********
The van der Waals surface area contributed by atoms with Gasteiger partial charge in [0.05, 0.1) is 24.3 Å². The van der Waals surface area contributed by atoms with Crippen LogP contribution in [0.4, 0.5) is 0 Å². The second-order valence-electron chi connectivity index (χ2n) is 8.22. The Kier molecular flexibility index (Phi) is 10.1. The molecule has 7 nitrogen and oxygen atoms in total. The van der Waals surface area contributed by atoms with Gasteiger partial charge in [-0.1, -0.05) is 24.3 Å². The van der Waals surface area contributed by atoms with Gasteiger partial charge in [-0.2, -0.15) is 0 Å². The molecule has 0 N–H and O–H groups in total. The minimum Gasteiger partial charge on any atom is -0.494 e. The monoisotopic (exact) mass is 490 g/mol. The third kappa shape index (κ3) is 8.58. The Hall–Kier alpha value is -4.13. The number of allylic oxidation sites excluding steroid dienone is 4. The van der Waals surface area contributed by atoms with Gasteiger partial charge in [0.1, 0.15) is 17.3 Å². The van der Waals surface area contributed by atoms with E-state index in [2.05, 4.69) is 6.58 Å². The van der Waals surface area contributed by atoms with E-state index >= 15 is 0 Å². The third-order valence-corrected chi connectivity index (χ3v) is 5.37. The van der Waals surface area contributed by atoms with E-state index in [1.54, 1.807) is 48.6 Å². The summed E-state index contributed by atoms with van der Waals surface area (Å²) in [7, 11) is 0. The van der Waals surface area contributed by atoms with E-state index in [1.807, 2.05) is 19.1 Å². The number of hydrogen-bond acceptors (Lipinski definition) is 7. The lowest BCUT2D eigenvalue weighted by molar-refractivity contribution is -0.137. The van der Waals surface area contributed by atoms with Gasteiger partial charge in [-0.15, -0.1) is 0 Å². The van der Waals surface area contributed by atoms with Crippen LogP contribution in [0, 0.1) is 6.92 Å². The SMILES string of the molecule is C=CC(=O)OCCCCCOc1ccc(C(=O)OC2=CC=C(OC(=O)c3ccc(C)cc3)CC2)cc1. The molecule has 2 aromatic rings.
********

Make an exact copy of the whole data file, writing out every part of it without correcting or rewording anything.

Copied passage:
The van der Waals surface area contributed by atoms with Gasteiger partial charge in [0.05, 0.1) is 24.3 Å². The van der Waals surface area contributed by atoms with Crippen LogP contribution in [0.4, 0.5) is 0 Å². The second-order valence-electron chi connectivity index (χ2n) is 8.22. The Kier molecular flexibility index (Phi) is 10.1. The molecule has 7 nitrogen and oxygen atoms in total. The van der Waals surface area contributed by atoms with Gasteiger partial charge in [-0.1, -0.05) is 24.3 Å². The van der Waals surface area contributed by atoms with Gasteiger partial charge in [-0.2, -0.15) is 0 Å². The molecule has 0 N–H and O–H groups in total. The minimum Gasteiger partial charge on any atom is -0.494 e. The monoisotopic (exact) mass is 490 g/mol. The third kappa shape index (κ3) is 8.58. The Hall–Kier alpha value is -4.13. The number of allylic oxidation sites excluding steroid dienone is 4. The van der Waals surface area contributed by atoms with Gasteiger partial charge in [0.1, 0.15) is 17.3 Å². The van der Waals surface area contributed by atoms with E-state index in [2.05, 4.69) is 6.58 Å². The van der Waals surface area contributed by atoms with E-state index >= 15 is 0 Å². The third-order valence-corrected chi connectivity index (χ3v) is 5.37. The van der Waals surface area contributed by atoms with E-state index in [1.54, 1.807) is 48.6 Å². The summed E-state index contributed by atoms with van der Waals surface area (Å²) in [7, 11) is 0. The van der Waals surface area contributed by atoms with E-state index in [1.807, 2.05) is 19.1 Å². The number of hydrogen-bond acceptors (Lipinski definition) is 7. The lowest BCUT2D eigenvalue weighted by molar-refractivity contribution is -0.137. The van der Waals surface area contributed by atoms with Gasteiger partial charge in [-0.15, -0.1) is 0 Å². The van der Waals surface area contributed by atoms with Crippen LogP contribution in [0, 0.1) is 6.92 Å². The SMILES string of the molecule is C=CC(=O)OCCCCCOc1ccc(C(=O)OC2=CC=C(OC(=O)c3ccc(C)cc3)CC2)cc1. The molecule has 2 aromatic rings.